Want elite miles from your card? Be sure to shop around
Dear Cashing In,
I am interested in a reward card that will earn elite qualifying miles (EQMs) from purchases. I have the Chase United mileage Plus Gold Visa card and Capital One Visa Signature card. Since I am Premier Executive on United, I already get most of the perks offered on the new Chase Explorer card. Any suggestions? -- David Anderson
You're right. The Explorer card seems designed to attract people who don't have elite status but want some of the perks you already enjoy as a Premier Executive member of MileagePlus.
For example, Explorer cardholders get priority boarding, their first bag checked free (a $50 perk) and two passes a year to the United Club. As an elite member at United's Premier Executive level, you already get club access, free domestic upgrades and free checked bags. Explorer also offers up to 40,000 redeemable miles as a sign-up bonus. If you're looking for elite-qualifying miles (EQMs) on purchases, however, you won't get them.
That's not that uncommon. Typically, only actual miles flown are counted toward earning elite status with airlines. Your credit card purchases can get you miles that can take you around the world and back, but they typically won't help you become elite. There are some cards out there that allow you to earn elite miles through your purchases, though. They just usually come with caps and accrue much more slowly than regular miles.
The old version of the United Mileage Plus Visa card earned one elite-qualifying mile per dollar spent, up to 5,000 EQMs, but now they're offered only as a one-time annual bonus. To get those 5,000 elite miles these days, you have to charge $35,000 in one year. You get one elite-qualifying mile for each $10 of net purchases beyond that -- probably not what you meant by "a reward card that will earn EQMs from purchases."
For now, your best option may be to adopt a card created for the airline United is merging with: Continental. The Chase Continental Airlines Presidential Plus Card is the only credit card currently on the market that offers elite-qualifying miles on purchases for Continental and United. Cardholders earn 1,000 FlexEQMs for every $5,000 charged -- and there is no cap on that.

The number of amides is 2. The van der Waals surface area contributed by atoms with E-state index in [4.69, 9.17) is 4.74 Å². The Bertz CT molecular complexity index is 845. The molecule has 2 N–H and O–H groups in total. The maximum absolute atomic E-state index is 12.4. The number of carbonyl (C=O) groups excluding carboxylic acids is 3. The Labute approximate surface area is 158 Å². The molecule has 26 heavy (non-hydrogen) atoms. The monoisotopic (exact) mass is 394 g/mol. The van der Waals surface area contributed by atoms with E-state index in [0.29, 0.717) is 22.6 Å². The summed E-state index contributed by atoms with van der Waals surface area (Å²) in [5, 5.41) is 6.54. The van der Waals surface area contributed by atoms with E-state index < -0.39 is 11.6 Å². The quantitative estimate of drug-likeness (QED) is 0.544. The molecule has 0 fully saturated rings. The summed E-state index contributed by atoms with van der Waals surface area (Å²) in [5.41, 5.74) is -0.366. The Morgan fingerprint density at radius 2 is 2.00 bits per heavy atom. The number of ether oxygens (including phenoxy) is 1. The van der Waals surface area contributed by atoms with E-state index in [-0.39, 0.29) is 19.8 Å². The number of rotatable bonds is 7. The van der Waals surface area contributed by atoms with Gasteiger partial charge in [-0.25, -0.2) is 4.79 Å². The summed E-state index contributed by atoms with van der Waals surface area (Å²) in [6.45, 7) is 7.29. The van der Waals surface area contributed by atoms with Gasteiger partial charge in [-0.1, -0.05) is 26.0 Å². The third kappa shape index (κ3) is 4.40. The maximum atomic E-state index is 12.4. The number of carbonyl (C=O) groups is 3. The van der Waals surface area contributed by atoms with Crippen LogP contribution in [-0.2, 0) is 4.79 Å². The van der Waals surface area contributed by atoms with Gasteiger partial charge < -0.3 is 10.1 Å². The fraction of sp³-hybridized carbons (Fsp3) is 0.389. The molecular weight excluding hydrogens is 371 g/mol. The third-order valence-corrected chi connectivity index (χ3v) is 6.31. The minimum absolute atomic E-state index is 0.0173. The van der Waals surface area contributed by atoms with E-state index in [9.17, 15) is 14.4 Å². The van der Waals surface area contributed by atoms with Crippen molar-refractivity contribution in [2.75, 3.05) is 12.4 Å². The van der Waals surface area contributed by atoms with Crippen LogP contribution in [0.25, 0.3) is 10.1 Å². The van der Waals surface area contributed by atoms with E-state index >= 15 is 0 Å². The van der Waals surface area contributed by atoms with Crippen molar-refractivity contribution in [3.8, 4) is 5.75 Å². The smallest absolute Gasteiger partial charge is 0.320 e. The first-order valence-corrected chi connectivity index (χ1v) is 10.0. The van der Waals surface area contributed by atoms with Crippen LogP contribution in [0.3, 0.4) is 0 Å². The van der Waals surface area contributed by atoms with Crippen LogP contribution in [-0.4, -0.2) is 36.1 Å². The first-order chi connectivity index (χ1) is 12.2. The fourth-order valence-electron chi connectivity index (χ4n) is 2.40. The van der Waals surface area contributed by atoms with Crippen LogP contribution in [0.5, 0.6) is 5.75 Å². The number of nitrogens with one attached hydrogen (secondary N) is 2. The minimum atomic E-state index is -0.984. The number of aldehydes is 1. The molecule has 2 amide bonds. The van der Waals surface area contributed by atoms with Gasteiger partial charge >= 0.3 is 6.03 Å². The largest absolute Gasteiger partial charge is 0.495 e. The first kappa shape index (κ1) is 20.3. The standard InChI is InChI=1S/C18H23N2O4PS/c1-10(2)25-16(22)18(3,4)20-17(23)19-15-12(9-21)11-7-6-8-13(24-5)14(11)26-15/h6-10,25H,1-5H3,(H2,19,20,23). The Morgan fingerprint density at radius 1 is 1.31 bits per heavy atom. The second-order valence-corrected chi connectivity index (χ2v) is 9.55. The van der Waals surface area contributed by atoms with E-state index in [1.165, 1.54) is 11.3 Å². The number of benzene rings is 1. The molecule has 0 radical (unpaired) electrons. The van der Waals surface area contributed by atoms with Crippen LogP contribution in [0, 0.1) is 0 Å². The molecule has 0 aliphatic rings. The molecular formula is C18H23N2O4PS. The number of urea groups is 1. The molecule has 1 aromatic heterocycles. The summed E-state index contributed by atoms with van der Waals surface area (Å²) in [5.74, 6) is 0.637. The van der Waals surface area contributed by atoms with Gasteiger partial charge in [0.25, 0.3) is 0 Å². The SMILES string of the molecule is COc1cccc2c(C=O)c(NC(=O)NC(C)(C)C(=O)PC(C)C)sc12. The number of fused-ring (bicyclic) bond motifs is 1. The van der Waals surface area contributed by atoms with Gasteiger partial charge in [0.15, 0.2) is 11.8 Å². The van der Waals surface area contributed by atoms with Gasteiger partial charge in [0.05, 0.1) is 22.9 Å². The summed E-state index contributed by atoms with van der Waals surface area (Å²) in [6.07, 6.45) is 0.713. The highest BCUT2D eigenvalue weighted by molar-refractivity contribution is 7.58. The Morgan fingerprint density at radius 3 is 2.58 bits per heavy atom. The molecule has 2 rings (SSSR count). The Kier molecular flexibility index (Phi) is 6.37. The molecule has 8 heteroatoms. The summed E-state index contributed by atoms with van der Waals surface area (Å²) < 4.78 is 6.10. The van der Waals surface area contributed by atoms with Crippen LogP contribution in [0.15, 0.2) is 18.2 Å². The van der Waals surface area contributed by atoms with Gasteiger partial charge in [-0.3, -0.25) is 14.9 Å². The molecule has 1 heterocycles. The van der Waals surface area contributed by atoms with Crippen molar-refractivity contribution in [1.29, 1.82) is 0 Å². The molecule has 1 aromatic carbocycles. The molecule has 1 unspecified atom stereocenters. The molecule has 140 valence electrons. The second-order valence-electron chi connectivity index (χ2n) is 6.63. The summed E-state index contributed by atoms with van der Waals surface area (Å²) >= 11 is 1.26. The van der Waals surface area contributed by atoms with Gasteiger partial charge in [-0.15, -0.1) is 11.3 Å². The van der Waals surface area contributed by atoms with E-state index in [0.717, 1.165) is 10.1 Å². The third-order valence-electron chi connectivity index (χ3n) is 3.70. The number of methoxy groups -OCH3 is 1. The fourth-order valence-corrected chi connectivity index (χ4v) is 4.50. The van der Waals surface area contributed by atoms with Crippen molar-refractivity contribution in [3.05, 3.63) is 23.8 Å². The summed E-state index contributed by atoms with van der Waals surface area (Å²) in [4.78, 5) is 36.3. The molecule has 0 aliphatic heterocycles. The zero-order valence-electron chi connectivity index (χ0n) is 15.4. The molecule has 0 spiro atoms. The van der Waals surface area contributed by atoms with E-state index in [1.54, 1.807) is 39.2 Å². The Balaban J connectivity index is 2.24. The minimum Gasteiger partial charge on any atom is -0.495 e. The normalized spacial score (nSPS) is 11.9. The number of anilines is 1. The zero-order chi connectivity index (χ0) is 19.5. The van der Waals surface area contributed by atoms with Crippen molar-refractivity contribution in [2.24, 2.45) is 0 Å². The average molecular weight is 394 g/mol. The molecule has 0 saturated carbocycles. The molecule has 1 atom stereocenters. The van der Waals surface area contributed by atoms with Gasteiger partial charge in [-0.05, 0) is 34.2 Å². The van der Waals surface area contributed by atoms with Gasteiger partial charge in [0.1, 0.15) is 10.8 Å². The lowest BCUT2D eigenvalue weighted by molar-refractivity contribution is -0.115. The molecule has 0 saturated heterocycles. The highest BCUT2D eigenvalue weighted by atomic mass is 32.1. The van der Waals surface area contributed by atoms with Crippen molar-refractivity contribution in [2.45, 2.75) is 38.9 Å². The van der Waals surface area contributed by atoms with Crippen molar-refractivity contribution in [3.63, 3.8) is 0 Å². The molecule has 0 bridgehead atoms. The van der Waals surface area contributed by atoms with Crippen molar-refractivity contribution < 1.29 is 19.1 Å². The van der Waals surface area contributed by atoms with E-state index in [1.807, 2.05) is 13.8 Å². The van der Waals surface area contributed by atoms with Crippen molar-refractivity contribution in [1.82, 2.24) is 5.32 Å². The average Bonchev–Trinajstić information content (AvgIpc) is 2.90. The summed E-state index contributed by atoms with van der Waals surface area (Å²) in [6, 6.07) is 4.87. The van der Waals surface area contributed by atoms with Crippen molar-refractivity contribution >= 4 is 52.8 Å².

Since both airlines will share the same loyalty program, MileagePlus, you can get in on the elite-qualifying miles that Continental loyalists have been racking up with this credit card.
I'm told there are no plans to alter the core benefits of this card once the recent merger of Continental and United is complete, just "a few cosmetic changes." I would imagine that means replacing the words "Continental Airlines" with "MileagePlus."
You will need a Continental One Pass account number to apply for the Presidential Plus card. Since the merger between Continental and United is not yet complete, Continental's One Pass program is still in place and, for now, it's the only gateway into this credit card. But once you have a One Pass account, you will be able to use the card to build your elite status on United.
By the way, your status is changing, as I'm sure you've heard, although your benefits shouldn't be affected. The 2012 MileagePlus program will no longer have a Premier Executive level, just Premier Silver, Gold, Platinum and 1K. Qualifying miles in MileagePlus and OnePass from 2011 will be combined toward elite qualification in the MileagePlus Premier program this year. As of January 1, 2012, members started earning toward these status levels for 2013.
You will also have to make at least four paid flights on the new United (including Continental), Copa Airlines or Copa Airlines Colombia during 2012 in order to qualify for any Premier level -- unless you have the OnePass Presidential Plus card. Cardholders are exempt from that minimum-flight criteria as long as their account is in good standing at the time of qualification.
Meet CreditCards.com's reader Q&A expertsVexed by a personal finance problem? CreditCards.com's Q&A experts answer questions from readers every weekday. Ask a question, or click on any expert to see their previous answers.
Published: February 7, 2012
- Valuing frequent flier miles on your tax return – The IRS treats reward miles like coupons or rebates, not like income or expenses. That means you won't be taxed on miles earned, but you also can't treat an award trip as an expense ...
- Card shields protect against low risk of RFID theft – Card shields or sleeves may keep thieves from remotely gathering data from the RFID chip in your credit card. But the odds of such theft are approaching zero, so focus on other concerns ...
- Authorized users can sometimes gain late cardholder's rewards – If a primary cardholder passes away, an authorized user on the account is not usually entitled to the account's rewards points. But program providers are often more generous than their rules convey ...